Green Bay Packers NFL Draft Preview: Elite Five Wide Receivers

The Green Bay Packers have numbers at wide receiver, but could they add another playmaker? Here are the top five receiver prospects in this month's draft, with scouting and statistical analysis you won't find anywhere.

Here is a look at Packer Report’s top-rated wide receivers. The draft class is long on talent — and long on bigger receivers, with most of our top 20 standing at least 6-foot and nine standing at least 6-foot-1 1/2. However, the class is short on explosive playmakers and elite prospects. The Green Bay Packers appear to be well-stocked at receiver, especially with the returns of Jordy Nelson and Ty Montgomery and the possible emergence of Jeff Janis. But there’s no such thing as too much firepower, as the Packers learned last season.

Stats are from STATS, via, though the comparisons were assembled by Packer Report. All scouting opinions are courtesy of longtime NFL scout Dave-Te’ Thomas unless indicated otherwise.


Position rank: 1

Height: 6-foot-2. Weight: 221. 40: 4.63. 10: NA. Vertical: 33.

Notes: Even though he played only three seasons, he was the SEC’s active leader with 196 receptions, 2,322 yards and 18 touchdowns. He caught at least one pass in all 34 career games. In 2015, he was a finalist for the Biletnikoff Award, which goes to the nation’s top receiver. He ranked second in the SEC with 76 receptions, first with 1,082 receiving yards and third with eight touchdowns. He caught at least one touchdown pass in six consecutive games. Treadwell had a catch rate of 64.4 percent and a drop rate of 5.08 percent, and ranked fourth in the draft class with 10 catches in the red zone. Of our top 20 receivers, he ranked sixth with 6.0 yards after the catch per catch.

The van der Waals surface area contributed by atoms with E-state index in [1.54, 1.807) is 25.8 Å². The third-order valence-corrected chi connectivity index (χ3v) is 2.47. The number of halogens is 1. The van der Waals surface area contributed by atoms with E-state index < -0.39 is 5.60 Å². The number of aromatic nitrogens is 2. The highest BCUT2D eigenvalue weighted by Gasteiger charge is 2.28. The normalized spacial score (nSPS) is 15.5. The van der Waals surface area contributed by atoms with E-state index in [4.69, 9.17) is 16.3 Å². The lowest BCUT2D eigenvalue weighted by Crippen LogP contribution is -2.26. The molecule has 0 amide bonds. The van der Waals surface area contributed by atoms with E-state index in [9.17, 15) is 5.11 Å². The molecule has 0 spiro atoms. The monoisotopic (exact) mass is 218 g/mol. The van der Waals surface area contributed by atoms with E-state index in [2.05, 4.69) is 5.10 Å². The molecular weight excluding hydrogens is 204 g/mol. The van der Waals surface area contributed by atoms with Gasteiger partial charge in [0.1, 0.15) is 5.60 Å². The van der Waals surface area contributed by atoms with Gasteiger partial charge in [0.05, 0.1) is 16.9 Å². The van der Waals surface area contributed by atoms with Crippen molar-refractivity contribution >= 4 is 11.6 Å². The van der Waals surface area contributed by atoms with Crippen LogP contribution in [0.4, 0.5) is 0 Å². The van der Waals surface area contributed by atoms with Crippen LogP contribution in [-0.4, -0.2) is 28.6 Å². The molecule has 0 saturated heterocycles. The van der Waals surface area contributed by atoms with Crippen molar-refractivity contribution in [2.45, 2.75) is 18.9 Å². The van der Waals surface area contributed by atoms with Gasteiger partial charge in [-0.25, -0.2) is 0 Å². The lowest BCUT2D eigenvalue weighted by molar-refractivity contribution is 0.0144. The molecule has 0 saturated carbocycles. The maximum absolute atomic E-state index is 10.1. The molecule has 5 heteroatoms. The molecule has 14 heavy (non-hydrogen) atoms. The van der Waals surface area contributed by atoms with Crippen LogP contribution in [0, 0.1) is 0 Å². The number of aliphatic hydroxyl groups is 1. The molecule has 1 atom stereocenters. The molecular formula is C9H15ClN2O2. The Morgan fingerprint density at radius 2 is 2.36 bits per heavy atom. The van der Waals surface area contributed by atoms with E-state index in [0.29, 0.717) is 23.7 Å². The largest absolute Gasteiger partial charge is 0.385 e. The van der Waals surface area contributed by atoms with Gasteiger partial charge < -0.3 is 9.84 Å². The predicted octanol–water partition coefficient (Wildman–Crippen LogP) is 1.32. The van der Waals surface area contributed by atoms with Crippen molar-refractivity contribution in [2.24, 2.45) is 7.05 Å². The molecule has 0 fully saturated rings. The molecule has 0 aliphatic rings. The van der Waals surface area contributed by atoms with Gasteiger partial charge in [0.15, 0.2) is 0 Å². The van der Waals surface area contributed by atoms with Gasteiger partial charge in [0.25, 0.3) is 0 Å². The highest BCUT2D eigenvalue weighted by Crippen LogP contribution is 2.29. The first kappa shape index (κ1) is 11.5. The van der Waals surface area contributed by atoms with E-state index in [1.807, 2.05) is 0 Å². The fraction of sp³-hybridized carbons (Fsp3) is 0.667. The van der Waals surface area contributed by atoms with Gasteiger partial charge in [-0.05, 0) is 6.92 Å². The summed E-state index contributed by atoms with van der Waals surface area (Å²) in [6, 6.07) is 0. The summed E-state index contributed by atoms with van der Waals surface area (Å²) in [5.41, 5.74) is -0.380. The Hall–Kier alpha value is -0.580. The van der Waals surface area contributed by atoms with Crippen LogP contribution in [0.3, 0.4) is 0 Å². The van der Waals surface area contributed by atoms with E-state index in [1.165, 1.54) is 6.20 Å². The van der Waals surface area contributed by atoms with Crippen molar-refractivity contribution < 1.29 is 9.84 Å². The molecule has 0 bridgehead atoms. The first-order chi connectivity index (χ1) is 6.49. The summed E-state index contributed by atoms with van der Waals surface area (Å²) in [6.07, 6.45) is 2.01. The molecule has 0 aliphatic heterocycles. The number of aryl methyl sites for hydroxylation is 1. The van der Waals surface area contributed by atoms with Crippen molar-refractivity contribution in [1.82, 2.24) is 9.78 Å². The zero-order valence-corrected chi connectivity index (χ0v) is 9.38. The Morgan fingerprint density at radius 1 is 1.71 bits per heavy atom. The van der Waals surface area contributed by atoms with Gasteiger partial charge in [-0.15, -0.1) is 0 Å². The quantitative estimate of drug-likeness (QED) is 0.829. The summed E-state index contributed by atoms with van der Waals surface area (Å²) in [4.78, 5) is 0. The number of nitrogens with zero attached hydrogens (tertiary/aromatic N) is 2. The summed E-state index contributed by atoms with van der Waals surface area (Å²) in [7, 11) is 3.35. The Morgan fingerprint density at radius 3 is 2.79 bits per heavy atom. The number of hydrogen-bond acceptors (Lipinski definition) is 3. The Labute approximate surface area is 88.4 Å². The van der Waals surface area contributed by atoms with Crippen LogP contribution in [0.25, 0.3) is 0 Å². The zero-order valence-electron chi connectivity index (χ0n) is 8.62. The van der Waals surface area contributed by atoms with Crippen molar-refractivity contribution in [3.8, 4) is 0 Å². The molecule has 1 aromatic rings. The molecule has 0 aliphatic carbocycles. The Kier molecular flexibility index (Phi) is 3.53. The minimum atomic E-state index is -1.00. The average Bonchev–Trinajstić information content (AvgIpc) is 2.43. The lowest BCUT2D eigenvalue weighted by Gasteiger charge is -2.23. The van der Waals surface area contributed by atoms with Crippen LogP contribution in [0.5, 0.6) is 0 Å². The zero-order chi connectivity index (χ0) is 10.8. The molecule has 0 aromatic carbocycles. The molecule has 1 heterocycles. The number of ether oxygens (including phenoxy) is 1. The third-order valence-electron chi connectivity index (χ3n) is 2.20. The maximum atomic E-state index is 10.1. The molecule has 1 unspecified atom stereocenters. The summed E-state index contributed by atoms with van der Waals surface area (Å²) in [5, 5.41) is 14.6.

Scouting: “Treadwell is a physical type who knows how to take advantage of his size to shield defenders away from the ball. He knows how to use his arm length to keep the cornerbacks off his body and can deliver a strong stiff-arm to knock the opponent back on his heels. He is more elusive than sudden after the catch, as he does not have the speed to escape in a flat-out foot race. When making contact, he does a good job of lowering his shoulders and powering through. The thing that is nice to watch (scary for a position coach, though) is that he seems to enjoy contact, especially when having to go over the middle, as he would rather run through tackles than try to escape after he gets to the ball in flight. Treadwell has exceptional hands, along with a large radius that allows him to go outside his framework to reach for the ball in stride. He has the ability to adjust and scoop up the low throws with ease.” NFL Network’s Mike Mayock compared him to Alshon Jeffery. “He's got great hands, snatches the football, is aggressive in the air, will block. I don't think he's as explosive as some of the first-round picks at wideout we've seen in the last few years.”

Personally: Late in the 2014 season, he caught 10 passes vs. Auburn but suffered a broken leg and dislocated ankle as he tried to score the game-winning touchdown. “Mentally. I just feel like I can overcome anything,” he said at the Combine. I’ve been through so much in a certain time period, coming back from the injury in 2014 and being here today. It made me appreciate the game more and made me want to work harder. Just continue to get better, continue to push myself to a new level. I just don’t take the game for granted. My mentality towards the game is completely different.”


Position rank: 2

Height: 6-foot-2. Weight: 202. 40: 4.50. 10: 1.58. Vertical: 41.

Notes: Doctson spent his first collegiate season at Wyoming before transferring to TCU, where his mother is a vice-chancellor In three seasons at TCU, he caught 180 passes for 2,785 yards (15.5 average) and 29 touchdowns. That includes 79 receptions for 1,327 yards (16.8 average) and 14 touchdowns this past season, when he was a Biletnikoff finalist and a consensus first-team All-American. Despite missing the final three games with an injured wrist, he finished fourth in the nation in receiving yards, third in receiving touchdowns. His catch rate of 71.8 percent ranked first in our top 20 and second in our top 40, and his 17 receptions of 25-plus yards tied for third in our top 20. He had a drop rate of 4.55 percent. Doctson tied Coleman with a draft-high 12 red-zone receptions, with his catch rate an astounding 80.0 percent in the red area.